Objective: The purpose of this study was to evaluate the effectiveness of an activating intervention designed to reduce sick leave duration in patients with emotional distress or minor mental disorders.
Method: In a 1.5-year randomized controlled trial, 194 patients with minor mental disorders received either an experimental intervention by social workers or general practitioners' usual care. The intervention focused on understanding causes, developing and implementing problem-solving strategies and promoting early work resumption. Outcome measures were sick leave duration, mental health and physical health (questionnaires included the Hospital Anxiety and Depression Scale, the Four-Dimensional Symptom Questionnaire and SF-36), all measured at baseline at and 3, 6 and 18 months later. Multilevel analyses were used to evaluate differences between groups.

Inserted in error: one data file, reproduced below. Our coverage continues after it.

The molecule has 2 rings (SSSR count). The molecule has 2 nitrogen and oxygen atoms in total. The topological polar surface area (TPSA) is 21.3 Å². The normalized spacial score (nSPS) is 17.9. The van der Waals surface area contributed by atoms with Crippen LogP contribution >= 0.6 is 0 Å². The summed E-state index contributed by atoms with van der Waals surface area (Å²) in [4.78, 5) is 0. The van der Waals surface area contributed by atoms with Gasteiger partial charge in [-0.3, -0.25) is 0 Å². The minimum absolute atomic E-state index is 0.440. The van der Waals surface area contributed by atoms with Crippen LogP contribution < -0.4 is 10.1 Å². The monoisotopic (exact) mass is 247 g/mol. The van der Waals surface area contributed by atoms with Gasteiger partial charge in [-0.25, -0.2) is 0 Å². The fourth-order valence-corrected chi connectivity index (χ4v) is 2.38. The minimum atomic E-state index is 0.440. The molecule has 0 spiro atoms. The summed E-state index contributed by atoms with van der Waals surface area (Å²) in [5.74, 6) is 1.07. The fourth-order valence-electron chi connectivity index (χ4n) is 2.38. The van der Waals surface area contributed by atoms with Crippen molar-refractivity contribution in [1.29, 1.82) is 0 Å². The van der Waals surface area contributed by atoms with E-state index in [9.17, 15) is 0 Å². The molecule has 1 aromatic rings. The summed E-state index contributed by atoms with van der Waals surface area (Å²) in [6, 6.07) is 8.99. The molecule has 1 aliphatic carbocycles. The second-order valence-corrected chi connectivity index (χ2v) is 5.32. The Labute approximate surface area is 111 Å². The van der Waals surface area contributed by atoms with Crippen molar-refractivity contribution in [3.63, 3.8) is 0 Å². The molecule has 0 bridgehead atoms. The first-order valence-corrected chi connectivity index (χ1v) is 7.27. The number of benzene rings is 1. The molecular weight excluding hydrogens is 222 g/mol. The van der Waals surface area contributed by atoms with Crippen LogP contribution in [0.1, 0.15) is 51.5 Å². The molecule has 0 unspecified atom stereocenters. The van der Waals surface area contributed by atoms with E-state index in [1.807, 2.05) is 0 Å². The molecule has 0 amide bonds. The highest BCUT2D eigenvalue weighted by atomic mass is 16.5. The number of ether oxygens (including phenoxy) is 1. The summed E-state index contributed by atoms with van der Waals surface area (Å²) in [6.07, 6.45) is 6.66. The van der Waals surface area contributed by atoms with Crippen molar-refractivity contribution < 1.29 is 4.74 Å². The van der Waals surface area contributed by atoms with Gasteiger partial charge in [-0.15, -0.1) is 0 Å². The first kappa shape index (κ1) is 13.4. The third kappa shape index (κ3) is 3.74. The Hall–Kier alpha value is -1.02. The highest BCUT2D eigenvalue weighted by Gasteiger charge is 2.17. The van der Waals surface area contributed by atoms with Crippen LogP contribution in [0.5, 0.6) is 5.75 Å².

Results: The groups did not differ significantly on any of the outcome measures, except that the experimental group reported higher satisfaction with treatment.
Conclusion: Although the intervention has benefits, it was not successful at its primary goal (i.e., to reduce sick leave duration in patients with emotional distress or minor mental disorders). Programs aimed at the reduction of sick leave duration may yield better results if targeted at patients with more severe emotional problems than at those with exclusively emotional distress or minor mental disorders, or if delivered by caregivers who are closer to the work environment than are social workers, such as occupational physicians.